The example I gave shows all three of what are called poisons: greed, anger and delusion. The greed and the anger are obvious, but there’s also the delusion of thinking I must have this chocolate ice cream for my completeness. In pursuit of what “I must have”, I might do things which harm myself, harm others, and later regret.

The third noble truth is that there is an end of suffering, and that this is possible in this life. We have a choice whether to be driven by our cravings, or whether we meditate on them.

The fourth noble truth is that the way to the end of suffering is the noble eightfold path. This is (1) right understanding, (2) right thought, (3) right speech, (4) right action, (5) right livelihood, (6) right effort, (7) right mindfulness, and (8) right concentration. One way of looking at the eightfold path is that this is a description of zazen, so the fourth noble truth is that meditation is the end of suffering.

Great Master Dogen went much further than this. As part of his teachings in non-duality, he said “training and enlightenment are one”. Meditation is not the path to the end of suffering, it is the end of suffering.

Suffering is caused by the belief in a separate permanent self, an “I”. Then, I’m always seeking reassurance for this uncertain sense of “I”, and look at the world through the lens of the ideals, expectations of the self, thus distorting the world, not seeing things as they really are. The more we try to shore up our self, the more we are driven by fear and desire, and so we enter a spiral of discontent. Suffering does not originate from trying to shore up the sense of self, but comes from the sense of separation itself. We can’t think our way out of suffering, but it involves an assimilation at a deeper level. So we just sit. Non-duality is something we come to see concretely for ourselves.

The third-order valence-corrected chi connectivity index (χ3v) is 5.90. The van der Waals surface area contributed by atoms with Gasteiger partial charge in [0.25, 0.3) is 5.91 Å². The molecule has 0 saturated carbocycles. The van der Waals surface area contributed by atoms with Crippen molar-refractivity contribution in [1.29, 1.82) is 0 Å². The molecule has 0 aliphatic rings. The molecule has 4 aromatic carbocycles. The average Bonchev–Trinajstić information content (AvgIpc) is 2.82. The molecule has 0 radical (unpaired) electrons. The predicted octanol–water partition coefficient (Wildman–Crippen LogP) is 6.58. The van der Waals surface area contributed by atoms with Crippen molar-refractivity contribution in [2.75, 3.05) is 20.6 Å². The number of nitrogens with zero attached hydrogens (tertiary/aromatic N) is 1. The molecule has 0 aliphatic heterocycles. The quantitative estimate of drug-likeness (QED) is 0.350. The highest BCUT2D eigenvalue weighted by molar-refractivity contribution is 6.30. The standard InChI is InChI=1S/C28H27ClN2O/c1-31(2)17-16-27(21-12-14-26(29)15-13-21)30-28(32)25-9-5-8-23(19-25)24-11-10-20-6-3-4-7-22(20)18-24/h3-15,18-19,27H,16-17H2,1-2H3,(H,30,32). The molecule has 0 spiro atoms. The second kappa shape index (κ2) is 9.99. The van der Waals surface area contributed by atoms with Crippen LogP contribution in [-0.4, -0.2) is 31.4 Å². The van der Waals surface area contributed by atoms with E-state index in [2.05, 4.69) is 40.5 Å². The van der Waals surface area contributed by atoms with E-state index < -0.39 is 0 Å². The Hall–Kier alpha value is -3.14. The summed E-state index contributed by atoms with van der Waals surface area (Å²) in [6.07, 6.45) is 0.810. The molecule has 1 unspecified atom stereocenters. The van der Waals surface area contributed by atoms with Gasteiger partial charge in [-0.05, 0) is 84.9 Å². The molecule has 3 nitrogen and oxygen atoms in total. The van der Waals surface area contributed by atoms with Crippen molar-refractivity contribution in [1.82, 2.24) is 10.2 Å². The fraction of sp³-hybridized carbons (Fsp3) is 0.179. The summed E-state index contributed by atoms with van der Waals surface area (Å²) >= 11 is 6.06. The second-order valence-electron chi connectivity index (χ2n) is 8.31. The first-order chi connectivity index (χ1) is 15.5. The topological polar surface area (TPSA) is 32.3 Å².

It’s not about what I want, but what’s the best thing to do. The driven quality of craving can be used for a good cause, but we have to be honest with ourselves about our motivations, we can be imaginative about alternative ways of doing things, and it’s never for us to judge the motivation, craving or delusion of another, but to look within ourselves first. This is where the precepts can be useful. They are a description of compassion in action. Zazen and the precepts together help us to manifest compassion and wisdom from within.

We’re not trying to get from one point to another, suffering to not suffering. This would involve a duality. Accepting "what is" undermines the craving that underlies our greed, hate and delusion. Instead of "being me", "just being". Let the wholeness of the experience just be. It’s a paradox that we have to be willing to learn to just be with suffering in order to end suffering. Whatever is here right now is accepted. Nirvana is not somewhere else, or some time else. It doesn’t work if we look for freedom from suffering. Freedom is found within the circumstances of our life.

Let me finish with a quote by Great Master Dogen about suffering and the end of suffering. Great Master Dogen says, “Could it be possible for us to understand that life and death are, of themselves, nothing more than Nirvana. There is obviously no need to try to escape from life and death or to search for Nirvana. And for the first time, freedom from life and death becomes possible.”

Source: This is merely written up by me. The speaker was a Zen nun. The video is Gudo Nishijima Roshi talking with Gustav Ericsson in Tokyo 2005 about the meaning of Shikantaza. The photo is mine.

Published originally on Buddhist Travellers in 2012.